Case Study: The Rest on the Flight into Egypt by Caravaggio

  This picture is one of the highlights of the Gallery Doria Pamphilj in Rome, though for me the greatest painting there is Velasquez's portrait of Pope Innocent X. This is wisely hung in a room by itself,  lest the sitter's venomous and unsettling stare should discomfort the rather more agreeable characters in the other paintings. 

Gallery Doria Pamphilj, Rome

  Many have commented on the almost obsessive detail in this picture. It is a painting full of significance and hidden secrets;  I know there's a great deal more to it than I can grasp. All I can say is that I'm working on it. 

The scene shows a beautiful and (from Joseph's viewpoint) naked angel playing a violin, with Joseph holding up a musical score for him to follow. Mary and the Christ Child are asleep.

The figure of the angel divides the painting into two very different halves. Joseph's half is bleak and stony - nothing grows there. Look at the ground beneath Joseph's bare feet - walking there would not be a comfortable experience. He rests one foot on another to gain some small relief. 
  The right hand side is a complete contrast. Unusually for Caravaggio, we see a landscape, with the sky above. The ground here produces a range of flowers, and even the oak tree has  a fungus growing on it.. The angel provides the transition between the paradisiacal world represented by the Virgin, and the harsh reality of the real world represented by the aged and weary Joseph.

The angel's nudity has been discussed at length. A contemporary cardinal, Frederico Borromeo,  declared that angelic nudity 'is a sign of their immunity from any contamination by human misery'. Possibly, though angels weren't usually portrayed thus. When they grew out of putti-hood they  became respectable by and large,  and put their trousers on.  It also has to be said that Caravaggio wasn't averse to a bit of  homoeroticism. 
The music the angel is playing has been identified, and this is one of the most fascinating aspects of the painting. 
It is a setting of the Song of Solomon, a  motet in C major by the Flemish composer Noel Baulduin, published in 1519, Quam pulchra es et quam decora ( How fair and how pleasant art thou).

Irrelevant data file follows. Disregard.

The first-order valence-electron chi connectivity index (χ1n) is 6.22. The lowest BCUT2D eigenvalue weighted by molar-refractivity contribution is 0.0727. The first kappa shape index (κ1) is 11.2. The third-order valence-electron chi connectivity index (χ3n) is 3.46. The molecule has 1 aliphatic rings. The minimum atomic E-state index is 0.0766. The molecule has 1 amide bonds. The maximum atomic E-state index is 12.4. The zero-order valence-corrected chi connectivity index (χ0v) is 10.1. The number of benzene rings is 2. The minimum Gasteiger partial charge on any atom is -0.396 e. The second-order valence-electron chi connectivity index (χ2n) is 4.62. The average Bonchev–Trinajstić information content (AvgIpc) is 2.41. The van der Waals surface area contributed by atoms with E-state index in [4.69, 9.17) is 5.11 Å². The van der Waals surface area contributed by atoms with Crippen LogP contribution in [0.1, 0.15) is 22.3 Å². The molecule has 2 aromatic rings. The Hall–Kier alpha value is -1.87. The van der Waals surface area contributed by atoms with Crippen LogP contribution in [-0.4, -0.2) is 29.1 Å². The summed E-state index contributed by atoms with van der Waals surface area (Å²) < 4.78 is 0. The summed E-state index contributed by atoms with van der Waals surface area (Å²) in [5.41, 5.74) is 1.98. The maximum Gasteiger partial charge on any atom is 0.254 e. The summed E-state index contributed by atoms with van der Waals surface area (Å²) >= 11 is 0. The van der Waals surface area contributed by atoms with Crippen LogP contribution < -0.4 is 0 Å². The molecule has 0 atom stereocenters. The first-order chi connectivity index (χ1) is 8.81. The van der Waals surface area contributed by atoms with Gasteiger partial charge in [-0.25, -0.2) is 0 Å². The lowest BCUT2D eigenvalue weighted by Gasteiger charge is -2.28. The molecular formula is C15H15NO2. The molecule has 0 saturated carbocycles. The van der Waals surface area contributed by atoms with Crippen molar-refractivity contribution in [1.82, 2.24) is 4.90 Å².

Given that it's not clear how even an angel could play a motet on the violin, it is nevertheless worth reading a little more of the text, starting at Chapter 7 verse  6:

How fair and how pleasant art thou, O love, for delights!
This thy stature is like to a palm tree, and thy breasts to clusters of grapes.
I said, I will go up to the palm tree, I will take hold of the boughs thereof:
Now also thy breasts shall be as clusters of the vine,
And the smell of thy nose like apples.

In this context it has been used as a means to extol the beauty of the Virgin, but there also seems to be a subtle reference to the legend of Joseph picking fruit from the palm tree. 

Scholars have scrutinised this picture with almost as much obsession as Caravaggio painted it, and some of the scholarship seems a little misplaced. Someone has even identified the species of fungus growing on the tree, (It's called
Trametes versicolor if you really want to know) and there is much debate about which other paintings the models here pop up in.  What is really interesting here is the possible concealed reference to a myth disapproved of by the  Council of Trent just thirty years before. 

   Can  this be down to Caravaggio? Probably not. The painting was almost certainly commissioned by a cardinal, someone with a particular theological viewpoint, and he would have told Caravaggio precisely what to paint, Council of Trent or no. What the cardinal couldn't do, of course, was tell him how to paint it.

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